At full capacity, the airport will be able to efficiently facilitate the movement of up to 100 million travelers each year in comfort. By contrast, Naia’s last peak capacity – despite almost blowing to the brim – was 47 million passengers before the pandemic hit.

Ramon S. Ang

Ramon S. Ang

Does he worry about efforts to develop Clark International Airport or Sangley Point as alternative air gateways to Manila?

Ang ignores the threat, saying there are no concrete plans left for Sangley Point, while Clark is 110 kilometers from the capital.

“But Bulacan Airport is only 22 kilometers from Rizal Park,” he notes, adding that a proposed extension of Roxas Boulevard further north along the Manila Bay coastline will reduce travel time less than 20 minutes between “aerocity” and the metropolis. .

If plans do not fail, the new airport with its first two runways will be operational by 2026.

Build, build, build

While all of this is happening, Ang is also juggling other parts of San Miguel’s vast empire to ensure they continue to grow during what many business watchers expect to be tough economic times. for the country.

One particular venture he is deeply involved in is the conglomerate’s new billion-dollar battery storage venture which aims to improve the country’s energy sector by providing additional electricity during peak hours.

Under this program, San Miguel is building battery storage facilities across the country capable of storing up to 1,000 megawatts of electricity that will be released into the grid during times of increased demand, typically four in the morning. and four o’clock in the evening.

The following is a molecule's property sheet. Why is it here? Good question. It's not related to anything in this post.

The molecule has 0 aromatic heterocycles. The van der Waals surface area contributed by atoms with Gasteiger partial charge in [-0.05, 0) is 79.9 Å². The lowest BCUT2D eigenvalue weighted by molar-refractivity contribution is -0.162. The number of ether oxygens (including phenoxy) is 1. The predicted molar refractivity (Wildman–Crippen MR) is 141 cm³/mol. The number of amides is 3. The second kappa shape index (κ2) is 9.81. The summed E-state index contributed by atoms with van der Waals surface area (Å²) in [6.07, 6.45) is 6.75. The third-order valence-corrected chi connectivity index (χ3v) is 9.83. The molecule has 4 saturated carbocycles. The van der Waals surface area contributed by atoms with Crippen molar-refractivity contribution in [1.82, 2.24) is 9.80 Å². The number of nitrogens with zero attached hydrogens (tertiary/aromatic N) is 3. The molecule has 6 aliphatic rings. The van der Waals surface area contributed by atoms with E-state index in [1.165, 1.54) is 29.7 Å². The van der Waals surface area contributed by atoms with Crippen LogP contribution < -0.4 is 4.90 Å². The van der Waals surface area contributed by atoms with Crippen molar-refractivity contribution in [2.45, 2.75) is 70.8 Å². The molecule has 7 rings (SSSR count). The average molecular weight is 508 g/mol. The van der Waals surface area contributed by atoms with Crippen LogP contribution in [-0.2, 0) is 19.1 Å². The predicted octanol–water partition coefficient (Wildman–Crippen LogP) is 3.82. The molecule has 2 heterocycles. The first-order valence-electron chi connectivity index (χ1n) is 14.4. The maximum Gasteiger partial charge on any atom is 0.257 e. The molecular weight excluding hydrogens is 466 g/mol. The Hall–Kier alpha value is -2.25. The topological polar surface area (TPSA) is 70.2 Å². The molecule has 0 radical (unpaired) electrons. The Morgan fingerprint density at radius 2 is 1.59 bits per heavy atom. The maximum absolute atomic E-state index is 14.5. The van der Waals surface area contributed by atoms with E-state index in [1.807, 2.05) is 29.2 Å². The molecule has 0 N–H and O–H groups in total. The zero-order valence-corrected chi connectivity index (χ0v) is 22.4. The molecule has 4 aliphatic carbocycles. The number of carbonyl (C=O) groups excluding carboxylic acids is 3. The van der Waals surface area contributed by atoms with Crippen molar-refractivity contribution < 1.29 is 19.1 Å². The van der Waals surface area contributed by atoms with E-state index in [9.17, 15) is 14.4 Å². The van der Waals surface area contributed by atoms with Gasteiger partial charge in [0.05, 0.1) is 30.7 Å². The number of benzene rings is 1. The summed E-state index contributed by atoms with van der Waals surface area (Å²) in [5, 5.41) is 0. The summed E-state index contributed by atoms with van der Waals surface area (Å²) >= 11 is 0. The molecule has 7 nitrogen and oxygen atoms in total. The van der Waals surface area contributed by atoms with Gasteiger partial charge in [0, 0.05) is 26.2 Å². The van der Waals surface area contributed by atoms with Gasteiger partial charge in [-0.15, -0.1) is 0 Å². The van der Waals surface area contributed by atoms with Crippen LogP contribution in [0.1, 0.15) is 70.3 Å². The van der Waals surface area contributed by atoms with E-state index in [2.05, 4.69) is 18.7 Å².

“During off-peak hours, these batteries are recharged and the stored electricity will be released again during peak hours,” says Ang, explaining that the business is profitable because electricity is sold at an average of P10 per kilowatt hour. during peak demand and can be purchased [for recharging the batteries] at P4 per kilowatt hour during the hours of the day when demand is low.

Ang is also focused on completing the 77 billion peso San Miguel Metro Rail Transit (MRT) Line 7 project – as soon as possible to take advantage of the resumption of economic activity as the pandemic is subsiding.

“Initially, we will be able to accommodate 350,000 commuters per day between Quezon City and San Jose del Monte [in Bulacan]but this will increase to 800,000 per day once the MRT-7 is fully operational,” he said, adding that trials should begin before the end of 2022.

Ang says he has other plans for the conglomerate on the drawing board but is reluctant to reveal them just yet, noting that business rivals are often keen to copy his ideas or mobilize opposition against them.

“So we’ll keep quiet for now and work hard on the ones that exist,” he adds with a laugh.

This hard work appears to be paying off as the conglomerate is expected to return to its group-wide revenue level of 1 trillion pesos by the end of the year – an amount not seen since before the pandemic hit – thanks to the strong performance of San Miguel Foods and Beverages and Petron Corp.

“Overall it’s a difficult time for everyone, but we’re ready for it.” INQ